This is a high-level post. VCI stands for the Bureau of Verification, Compliance, and Implementation, now called the Bureau of Arms Control, Verification, and Compliance. Kim would have had access to a great deal of intelligence – from open sources, satellites, and human sources.

Kim’s expertise, as given by his website, is in North Korean culture and policy, and “East Asian geopolitics, in particular the unspoken prejudices, resentments and assumptions that influence policymaking in and toward Asia.” So the materials he would have been dealing with and generating would have related more to intelligence from open and human sources than from the technical sources.

And, indeed, Rosen’s “scoop,” that North Korea was likely to respond to a UN condemnation with a nuclear test, was something that many of us could have predicted. What Rosen added to that easy prediction was that the information had come from inside North Korea.

What’s more, Pyongyang’s next nuclear detonation is but one of four planned actions the Central Intelligence Agency has learned, through sources inside North Korea, that the regime of Kim Jong-Il intends to take — but not announce — once the Security Council resolution is officially passed, likely on Friday. [my emphasis]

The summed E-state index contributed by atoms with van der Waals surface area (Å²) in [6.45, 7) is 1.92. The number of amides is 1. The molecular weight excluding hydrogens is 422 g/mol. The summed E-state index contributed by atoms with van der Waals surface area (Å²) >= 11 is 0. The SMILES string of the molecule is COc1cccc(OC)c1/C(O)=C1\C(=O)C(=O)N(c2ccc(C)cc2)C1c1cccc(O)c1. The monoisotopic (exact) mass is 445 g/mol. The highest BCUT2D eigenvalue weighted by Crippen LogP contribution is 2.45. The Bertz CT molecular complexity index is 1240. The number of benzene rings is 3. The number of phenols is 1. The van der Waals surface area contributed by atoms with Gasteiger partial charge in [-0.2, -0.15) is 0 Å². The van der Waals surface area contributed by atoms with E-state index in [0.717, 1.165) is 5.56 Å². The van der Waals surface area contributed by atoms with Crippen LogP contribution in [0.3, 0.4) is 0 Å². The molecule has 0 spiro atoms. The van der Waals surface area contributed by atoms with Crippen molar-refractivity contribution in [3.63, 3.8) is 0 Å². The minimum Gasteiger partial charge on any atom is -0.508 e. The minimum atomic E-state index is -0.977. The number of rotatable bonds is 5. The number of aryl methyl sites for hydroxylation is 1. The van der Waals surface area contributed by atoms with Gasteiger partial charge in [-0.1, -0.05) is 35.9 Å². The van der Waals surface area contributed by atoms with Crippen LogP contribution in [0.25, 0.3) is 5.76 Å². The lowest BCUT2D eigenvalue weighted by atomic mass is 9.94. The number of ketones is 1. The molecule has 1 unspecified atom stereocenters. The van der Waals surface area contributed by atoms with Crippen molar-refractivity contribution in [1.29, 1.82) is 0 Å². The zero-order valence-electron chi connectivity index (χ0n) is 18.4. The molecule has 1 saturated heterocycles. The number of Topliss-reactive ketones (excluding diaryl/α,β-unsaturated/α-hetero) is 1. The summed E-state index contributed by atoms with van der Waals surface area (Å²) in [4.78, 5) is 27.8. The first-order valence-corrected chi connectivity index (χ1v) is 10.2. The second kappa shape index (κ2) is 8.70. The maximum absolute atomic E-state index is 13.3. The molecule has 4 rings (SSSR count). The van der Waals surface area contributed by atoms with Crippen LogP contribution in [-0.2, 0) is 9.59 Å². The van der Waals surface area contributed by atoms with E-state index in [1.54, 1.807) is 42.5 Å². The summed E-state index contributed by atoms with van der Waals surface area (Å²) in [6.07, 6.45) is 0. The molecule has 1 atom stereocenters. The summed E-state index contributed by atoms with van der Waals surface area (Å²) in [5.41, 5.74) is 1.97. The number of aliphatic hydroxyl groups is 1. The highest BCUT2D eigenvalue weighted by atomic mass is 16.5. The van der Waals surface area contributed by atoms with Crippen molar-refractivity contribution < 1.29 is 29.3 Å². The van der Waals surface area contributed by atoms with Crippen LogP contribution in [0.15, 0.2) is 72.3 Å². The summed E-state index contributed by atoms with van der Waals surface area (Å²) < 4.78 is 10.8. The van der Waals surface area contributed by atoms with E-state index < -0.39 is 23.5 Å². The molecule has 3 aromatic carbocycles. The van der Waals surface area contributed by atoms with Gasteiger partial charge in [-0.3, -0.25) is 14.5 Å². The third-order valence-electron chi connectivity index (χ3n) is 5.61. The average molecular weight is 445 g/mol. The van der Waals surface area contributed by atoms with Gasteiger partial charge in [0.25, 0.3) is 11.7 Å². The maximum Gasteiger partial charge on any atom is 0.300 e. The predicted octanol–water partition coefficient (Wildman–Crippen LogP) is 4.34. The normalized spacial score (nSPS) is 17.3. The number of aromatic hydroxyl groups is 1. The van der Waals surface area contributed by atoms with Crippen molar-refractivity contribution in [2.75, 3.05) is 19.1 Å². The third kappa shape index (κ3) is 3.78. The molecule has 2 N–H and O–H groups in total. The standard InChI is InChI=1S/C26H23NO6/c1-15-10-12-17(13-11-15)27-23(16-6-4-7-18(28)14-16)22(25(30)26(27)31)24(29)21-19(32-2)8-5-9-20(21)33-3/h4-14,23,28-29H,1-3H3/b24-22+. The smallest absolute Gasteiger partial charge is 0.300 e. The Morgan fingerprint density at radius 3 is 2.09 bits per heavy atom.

Other information in the story might have come from Kim, although Rosen appears to have had more than one source. The story appeared the same day that Kim received a classified report, Top Secret SCI according to the affadavit, containing that information. The government’s concern, then, was that a person with high-level access seemed to be sharing his information with a reporter and that sharing exposed a source within North Korea. A further concern would have been that a mole in Kim’s position could do great harm. The apparent degree of collusion between the two, combined with the nature of the information, made it plausible that this could be a spying operation. So it was necessary for the government to investigate.

It is not unknown for spies to act like reporters, or for reporters to function as spies. The jobs of reporter and spy are very similar: obtain information and pass it along. Rosen’s reported methods were very much like a spy’s, but more inept. That might seem to some to exempt him from examination, but inept spies are not unknown. The required training for holding security clearances like Kim’s warns against precisely the kind of behavior Rosen is said to have engaged in.